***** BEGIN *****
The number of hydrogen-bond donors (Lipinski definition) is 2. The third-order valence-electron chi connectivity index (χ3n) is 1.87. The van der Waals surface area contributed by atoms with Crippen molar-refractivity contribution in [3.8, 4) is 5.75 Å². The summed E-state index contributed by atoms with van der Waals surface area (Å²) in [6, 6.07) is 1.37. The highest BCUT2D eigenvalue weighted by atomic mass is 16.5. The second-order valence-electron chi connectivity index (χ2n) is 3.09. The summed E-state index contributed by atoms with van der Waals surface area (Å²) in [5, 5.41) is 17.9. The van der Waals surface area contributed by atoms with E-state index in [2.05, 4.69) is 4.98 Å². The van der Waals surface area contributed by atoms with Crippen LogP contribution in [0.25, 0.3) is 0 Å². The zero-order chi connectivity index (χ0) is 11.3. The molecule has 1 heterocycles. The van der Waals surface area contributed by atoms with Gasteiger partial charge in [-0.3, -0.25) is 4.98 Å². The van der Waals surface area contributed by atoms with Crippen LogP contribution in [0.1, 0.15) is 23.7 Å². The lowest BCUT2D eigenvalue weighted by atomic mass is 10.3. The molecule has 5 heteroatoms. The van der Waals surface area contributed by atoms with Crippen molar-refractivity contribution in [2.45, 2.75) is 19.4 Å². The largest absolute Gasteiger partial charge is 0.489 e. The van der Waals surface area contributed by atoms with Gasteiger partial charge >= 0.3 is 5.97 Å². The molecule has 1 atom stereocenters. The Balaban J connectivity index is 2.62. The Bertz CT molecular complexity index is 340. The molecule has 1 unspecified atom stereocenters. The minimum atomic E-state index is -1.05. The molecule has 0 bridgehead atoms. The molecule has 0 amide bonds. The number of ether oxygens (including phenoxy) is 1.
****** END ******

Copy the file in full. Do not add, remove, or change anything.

The number of hydrogen-bond donors (Lipinski definition) is 2. The third-order valence-electron chi connectivity index (χ3n) is 1.87. The van der Waals surface area contributed by atoms with Crippen molar-refractivity contribution in [3.8, 4) is 5.75 Å². The summed E-state index contributed by atoms with van der Waals surface area (Å²) in [6, 6.07) is 1.37. The highest BCUT2D eigenvalue weighted by atomic mass is 16.5. The second-order valence-electron chi connectivity index (χ2n) is 3.09. The summed E-state index contributed by atoms with van der Waals surface area (Å²) in [5, 5.41) is 17.9. The van der Waals surface area contributed by atoms with E-state index in [2.05, 4.69) is 4.98 Å². The van der Waals surface area contributed by atoms with Crippen LogP contribution in [0.25, 0.3) is 0 Å². The zero-order chi connectivity index (χ0) is 11.3. The molecule has 1 heterocycles. The van der Waals surface area contributed by atoms with Gasteiger partial charge in [-0.3, -0.25) is 4.98 Å². The van der Waals surface area contributed by atoms with Crippen LogP contribution in [0.1, 0.15) is 23.7 Å². The lowest BCUT2D eigenvalue weighted by atomic mass is 10.3. The molecule has 5 heteroatoms. The van der Waals surface area contributed by atoms with Crippen molar-refractivity contribution in [2.45, 2.75) is 19.4 Å². The largest absolute Gasteiger partial charge is 0.489 e. The van der Waals surface area contributed by atoms with Gasteiger partial charge >= 0.3 is 5.97 Å². The molecule has 1 atom stereocenters. The Balaban J connectivity index is 2.62. The Bertz CT molecular complexity index is 340. The molecule has 1 unspecified atom stereocenters. The minimum atomic E-state index is -1.05. The molecule has 0 bridgehead atoms. The molecule has 0 amide bonds. The number of ether oxygens (including phenoxy) is 1.